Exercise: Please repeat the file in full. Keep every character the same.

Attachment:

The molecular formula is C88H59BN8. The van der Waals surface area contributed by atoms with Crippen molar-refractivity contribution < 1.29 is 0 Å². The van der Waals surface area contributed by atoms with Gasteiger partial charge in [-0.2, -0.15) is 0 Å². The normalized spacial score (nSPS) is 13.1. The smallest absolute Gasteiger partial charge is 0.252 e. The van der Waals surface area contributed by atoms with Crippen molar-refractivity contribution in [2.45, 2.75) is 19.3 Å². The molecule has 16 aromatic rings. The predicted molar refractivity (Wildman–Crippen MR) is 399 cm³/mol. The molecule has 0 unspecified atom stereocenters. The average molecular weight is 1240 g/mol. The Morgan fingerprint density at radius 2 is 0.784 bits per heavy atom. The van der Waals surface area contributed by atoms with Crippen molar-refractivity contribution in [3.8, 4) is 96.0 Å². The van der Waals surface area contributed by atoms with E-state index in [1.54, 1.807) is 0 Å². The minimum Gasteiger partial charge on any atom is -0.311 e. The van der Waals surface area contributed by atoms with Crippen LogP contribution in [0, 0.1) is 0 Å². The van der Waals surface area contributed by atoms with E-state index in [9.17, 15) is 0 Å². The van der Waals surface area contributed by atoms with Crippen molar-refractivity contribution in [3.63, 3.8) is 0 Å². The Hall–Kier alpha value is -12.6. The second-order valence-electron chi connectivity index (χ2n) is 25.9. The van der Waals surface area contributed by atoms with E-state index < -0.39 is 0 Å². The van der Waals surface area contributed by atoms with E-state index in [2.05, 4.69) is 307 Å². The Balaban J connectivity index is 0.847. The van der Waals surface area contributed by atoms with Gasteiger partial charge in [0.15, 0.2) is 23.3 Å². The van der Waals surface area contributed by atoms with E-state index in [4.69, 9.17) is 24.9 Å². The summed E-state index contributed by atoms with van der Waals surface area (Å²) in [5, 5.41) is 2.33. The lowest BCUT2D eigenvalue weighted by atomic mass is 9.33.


The molecular formula is C88H59BN8. The van der Waals surface area contributed by atoms with Crippen molar-refractivity contribution < 1.29 is 0 Å². The van der Waals surface area contributed by atoms with Gasteiger partial charge in [-0.2, -0.15) is 0 Å². The normalized spacial score (nSPS) is 13.1. The smallest absolute Gasteiger partial charge is 0.252 e. The van der Waals surface area contributed by atoms with Crippen molar-refractivity contribution in [2.45, 2.75) is 19.3 Å². The molecule has 16 aromatic rings. The predicted molar refractivity (Wildman–Crippen MR) is 399 cm³/mol. The molecule has 0 unspecified atom stereocenters. The average molecular weight is 1240 g/mol. The Morgan fingerprint density at radius 2 is 0.784 bits per heavy atom. The van der Waals surface area contributed by atoms with Crippen molar-refractivity contribution in [3.8, 4) is 96.0 Å². The van der Waals surface area contributed by atoms with E-state index in [1.54, 1.807) is 0 Å². The minimum Gasteiger partial charge on any atom is -0.311 e. The van der Waals surface area contributed by atoms with Crippen LogP contribution in [0, 0.1) is 0 Å². The van der Waals surface area contributed by atoms with E-state index in [9.17, 15) is 0 Å². The van der Waals surface area contributed by atoms with Crippen molar-refractivity contribution in [3.63, 3.8) is 0 Å². The Hall–Kier alpha value is -12.6. The second-order valence-electron chi connectivity index (χ2n) is 25.9. The van der Waals surface area contributed by atoms with E-state index < -0.39 is 0 Å². The van der Waals surface area contributed by atoms with E-state index in [2.05, 4.69) is 307 Å². The Balaban J connectivity index is 0.847. The van der Waals surface area contributed by atoms with Gasteiger partial charge in [0.15, 0.2) is 23.3 Å². The van der Waals surface area contributed by atoms with E-state index in [4.69, 9.17) is 24.9 Å². The summed E-state index contributed by atoms with van der Waals surface area (Å²) in [5, 5.41) is 2.33. The lowest BCUT2D eigenvalue weighted by atomic mass is 9.33.